These types of fraudulent investments seem to be more prevalent among seniors. They can also get taken advantage of when seeking to perform simple home maintenance.
In some areas, the cost of maintaining a household due to higher utility bills, higher taxes and higher maintenance costs means problems when faced with cost of living increases on fixed Social Security income.
Health can deteriorate over a period of time or a change in health can occur suddenly. Sudden unexpected changes in health might be a diagnosis of cancer or it might be a heart attack or a stroke or fall.
Health that has deteriorated over a period of time will eventually result in disability – the inability of the senior to care for his or her own physical needs.
This disability will then result in someone acting as a caregiver to assist in such things as dressing, bathing, toileting, ambulating, needing help with incontinence, preparing meals, answering the phone, paying bills, shopping, running errands and so on.
As a general rule, chronic health failure over a period of time is not going to improve and will only get worse, resulting in a greater need for caregiving.
Deteriorating health for a senior – especially a senior of advanced age – will typically trigger the need for intervention and the need for making some serious decisions about living arrangements, costs, government support and family support.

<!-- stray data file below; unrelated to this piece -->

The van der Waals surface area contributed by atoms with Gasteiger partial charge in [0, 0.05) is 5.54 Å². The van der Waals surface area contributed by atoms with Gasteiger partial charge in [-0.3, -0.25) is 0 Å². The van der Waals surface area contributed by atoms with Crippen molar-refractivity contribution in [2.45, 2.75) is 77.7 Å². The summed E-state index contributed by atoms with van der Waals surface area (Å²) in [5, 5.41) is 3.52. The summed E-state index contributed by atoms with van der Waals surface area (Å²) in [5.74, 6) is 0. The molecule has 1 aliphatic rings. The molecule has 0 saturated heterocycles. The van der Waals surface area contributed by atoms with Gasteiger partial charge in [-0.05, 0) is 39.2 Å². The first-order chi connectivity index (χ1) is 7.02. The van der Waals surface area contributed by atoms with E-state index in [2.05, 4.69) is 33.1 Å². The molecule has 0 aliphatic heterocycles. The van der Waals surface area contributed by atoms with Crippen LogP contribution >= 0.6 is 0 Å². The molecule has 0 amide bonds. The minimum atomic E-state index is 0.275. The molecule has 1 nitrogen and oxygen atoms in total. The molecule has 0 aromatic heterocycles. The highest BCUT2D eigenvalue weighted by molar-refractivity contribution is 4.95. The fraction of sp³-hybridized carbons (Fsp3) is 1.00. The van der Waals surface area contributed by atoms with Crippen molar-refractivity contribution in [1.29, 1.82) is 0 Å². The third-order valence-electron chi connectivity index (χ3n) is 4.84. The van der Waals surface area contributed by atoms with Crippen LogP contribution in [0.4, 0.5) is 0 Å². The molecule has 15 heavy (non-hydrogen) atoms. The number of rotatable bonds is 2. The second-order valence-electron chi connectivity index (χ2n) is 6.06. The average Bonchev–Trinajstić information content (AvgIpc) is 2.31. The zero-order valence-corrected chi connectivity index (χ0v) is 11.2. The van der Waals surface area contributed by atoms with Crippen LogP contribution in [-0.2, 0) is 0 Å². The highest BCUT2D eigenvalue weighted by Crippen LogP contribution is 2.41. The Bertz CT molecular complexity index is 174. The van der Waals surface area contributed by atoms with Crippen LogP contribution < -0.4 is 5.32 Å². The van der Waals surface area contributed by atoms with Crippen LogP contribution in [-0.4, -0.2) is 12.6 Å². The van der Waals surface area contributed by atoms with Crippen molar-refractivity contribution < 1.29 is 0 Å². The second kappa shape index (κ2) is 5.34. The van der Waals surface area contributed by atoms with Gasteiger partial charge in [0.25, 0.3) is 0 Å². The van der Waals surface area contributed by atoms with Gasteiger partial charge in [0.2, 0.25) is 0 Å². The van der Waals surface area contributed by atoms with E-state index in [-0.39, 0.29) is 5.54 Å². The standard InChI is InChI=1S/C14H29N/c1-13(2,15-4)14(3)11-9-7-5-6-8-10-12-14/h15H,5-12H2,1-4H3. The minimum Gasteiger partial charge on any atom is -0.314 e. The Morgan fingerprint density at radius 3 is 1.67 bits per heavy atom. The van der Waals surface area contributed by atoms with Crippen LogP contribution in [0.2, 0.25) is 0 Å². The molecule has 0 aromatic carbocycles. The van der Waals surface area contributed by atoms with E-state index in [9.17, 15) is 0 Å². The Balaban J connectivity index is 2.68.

Seniors are losing independence
Seniors can lose their independence simply because of advanced age and a general weakness and frailty which requires intervention and support from other people. Dementia remains the most common cause of losing independence.
For seniors who are age 80 and above, the risk of dementia is almost 50 percent. This means that almost half of all aged seniors are experiencing some form of cognitive impairment.
Families often wait too long before intervening to assist their senior to maintain independence. Maybe this happens because the family is in denial and they are hoping it will go away.
As part of the planning process, all families should plan for the contingency of their loved ones losing their independence and should be ready to step in at the appropriate time.
Aging seniors are vulnerable to financial exploitation
As we age, we also become more vulnerable to financial exploitation.
Financial exploitation can take several forms. For example, many seniors will hire handymen or mechanics or other service providers to help them with their maintenance, repair or remodeling needs.
Unscrupulous maintenance or repair providers sometimes take advantage of seniors by providing services that are unnecessary and more expensive.
Phone scams and Internet scams that take advantage of seniors and rob them of their savings are common.
It is crucial for family and friends to become aware of the tendency for financial exploitation and to develop a plan to protect senior loved ones from it.
Julie Ann Soukoulis is the owner of Home Instead Senior care office in Rohnert Park, mother of two and passionate about healthy living at all ages. Having cared for her own two parents, she understands your struggles and aims, through her website, www.homeinstead.com/sonoma to educate and encourage seniors & caregivers. Have a caregiving or aging concern? She’d love to hear from you at 586-1516 anytime.